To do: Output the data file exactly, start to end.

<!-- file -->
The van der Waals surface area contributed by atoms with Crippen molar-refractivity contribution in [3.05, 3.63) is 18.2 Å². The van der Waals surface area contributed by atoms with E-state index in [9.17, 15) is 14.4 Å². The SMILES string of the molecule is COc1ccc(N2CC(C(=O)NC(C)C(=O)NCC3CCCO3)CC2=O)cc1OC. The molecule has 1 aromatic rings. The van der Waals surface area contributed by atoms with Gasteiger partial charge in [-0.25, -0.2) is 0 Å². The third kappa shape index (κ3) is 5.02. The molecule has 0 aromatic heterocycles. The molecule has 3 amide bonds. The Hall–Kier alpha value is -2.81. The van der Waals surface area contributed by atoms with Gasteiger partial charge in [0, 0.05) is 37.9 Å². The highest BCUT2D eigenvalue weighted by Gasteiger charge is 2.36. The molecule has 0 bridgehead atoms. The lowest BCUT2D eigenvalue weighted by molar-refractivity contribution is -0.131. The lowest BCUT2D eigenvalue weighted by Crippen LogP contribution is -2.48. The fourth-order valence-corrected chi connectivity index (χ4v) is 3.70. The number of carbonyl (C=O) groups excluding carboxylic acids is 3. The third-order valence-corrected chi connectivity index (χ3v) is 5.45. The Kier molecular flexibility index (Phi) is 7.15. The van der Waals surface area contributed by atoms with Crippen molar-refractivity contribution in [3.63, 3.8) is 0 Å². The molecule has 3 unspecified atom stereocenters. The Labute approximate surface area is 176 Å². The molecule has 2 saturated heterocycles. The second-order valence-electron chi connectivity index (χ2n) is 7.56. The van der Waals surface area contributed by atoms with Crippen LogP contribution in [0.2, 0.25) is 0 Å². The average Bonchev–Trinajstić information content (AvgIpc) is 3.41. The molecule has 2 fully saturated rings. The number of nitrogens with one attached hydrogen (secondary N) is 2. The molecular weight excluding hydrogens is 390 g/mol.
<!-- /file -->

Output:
The van der Waals surface area contributed by atoms with Crippen molar-refractivity contribution in [3.05, 3.63) is 18.2 Å². The van der Waals surface area contributed by atoms with E-state index in [9.17, 15) is 14.4 Å². The SMILES string of the molecule is COc1ccc(N2CC(C(=O)NC(C)C(=O)NCC3CCCO3)CC2=O)cc1OC. The molecule has 1 aromatic rings. The van der Waals surface area contributed by atoms with Gasteiger partial charge in [-0.25, -0.2) is 0 Å². The third kappa shape index (κ3) is 5.02. The molecule has 0 aromatic heterocycles. The molecule has 3 amide bonds. The Hall–Kier alpha value is -2.81. The van der Waals surface area contributed by atoms with Gasteiger partial charge in [0, 0.05) is 37.9 Å². The highest BCUT2D eigenvalue weighted by Gasteiger charge is 2.36. The molecule has 0 bridgehead atoms. The lowest BCUT2D eigenvalue weighted by molar-refractivity contribution is -0.131. The lowest BCUT2D eigenvalue weighted by Crippen LogP contribution is -2.48. The fourth-order valence-corrected chi connectivity index (χ4v) is 3.70. The number of carbonyl (C=O) groups excluding carboxylic acids is 3. The third-order valence-corrected chi connectivity index (χ3v) is 5.45. The Kier molecular flexibility index (Phi) is 7.15. The van der Waals surface area contributed by atoms with Crippen molar-refractivity contribution in [3.63, 3.8) is 0 Å². The molecule has 3 unspecified atom stereocenters. The Labute approximate surface area is 176 Å². The molecule has 2 saturated heterocycles. The second-order valence-electron chi connectivity index (χ2n) is 7.56. The van der Waals surface area contributed by atoms with Crippen LogP contribution in [0.2, 0.25) is 0 Å². The average Bonchev–Trinajstić information content (AvgIpc) is 3.41. The molecule has 2 fully saturated rings. The number of nitrogens with one attached hydrogen (secondary N) is 2. The molecular weight excluding hydrogens is 390 g/mol.